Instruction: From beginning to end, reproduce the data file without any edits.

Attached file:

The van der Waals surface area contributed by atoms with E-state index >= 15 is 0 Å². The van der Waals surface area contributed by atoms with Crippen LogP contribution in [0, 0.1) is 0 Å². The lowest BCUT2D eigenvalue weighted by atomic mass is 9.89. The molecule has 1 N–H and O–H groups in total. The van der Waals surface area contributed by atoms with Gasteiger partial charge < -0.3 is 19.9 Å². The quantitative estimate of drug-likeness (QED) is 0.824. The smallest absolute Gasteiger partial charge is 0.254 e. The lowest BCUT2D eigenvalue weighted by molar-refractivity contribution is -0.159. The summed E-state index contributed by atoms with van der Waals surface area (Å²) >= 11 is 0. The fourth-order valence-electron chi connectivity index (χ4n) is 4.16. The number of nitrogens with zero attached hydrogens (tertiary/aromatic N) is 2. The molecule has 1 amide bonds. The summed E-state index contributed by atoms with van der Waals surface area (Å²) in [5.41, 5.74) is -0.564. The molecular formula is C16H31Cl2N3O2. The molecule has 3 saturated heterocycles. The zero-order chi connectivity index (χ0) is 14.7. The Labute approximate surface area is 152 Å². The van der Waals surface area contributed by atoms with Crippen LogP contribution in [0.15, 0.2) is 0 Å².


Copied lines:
The van der Waals surface area contributed by atoms with E-state index >= 15 is 0 Å². The van der Waals surface area contributed by atoms with Crippen LogP contribution in [0, 0.1) is 0 Å². The lowest BCUT2D eigenvalue weighted by atomic mass is 9.89. The molecule has 1 N–H and O–H groups in total. The van der Waals surface area contributed by atoms with Gasteiger partial charge < -0.3 is 19.9 Å². The quantitative estimate of drug-likeness (QED) is 0.824. The smallest absolute Gasteiger partial charge is 0.254 e. The lowest BCUT2D eigenvalue weighted by molar-refractivity contribution is -0.159. The summed E-state index contributed by atoms with van der Waals surface area (Å²) >= 11 is 0. The fourth-order valence-electron chi connectivity index (χ4n) is 4.16. The number of nitrogens with zero attached hydrogens (tertiary/aromatic N) is 2. The molecule has 1 amide bonds. The summed E-state index contributed by atoms with van der Waals surface area (Å²) in [5.41, 5.74) is -0.564. The molecular formula is C16H31Cl2N3O2. The molecule has 3 saturated heterocycles. The zero-order chi connectivity index (χ0) is 14.7. The Labute approximate surface area is 152 Å². The van der Waals surface area contributed by atoms with Crippen LogP contribution in [0.15, 0.2) is 0 Å².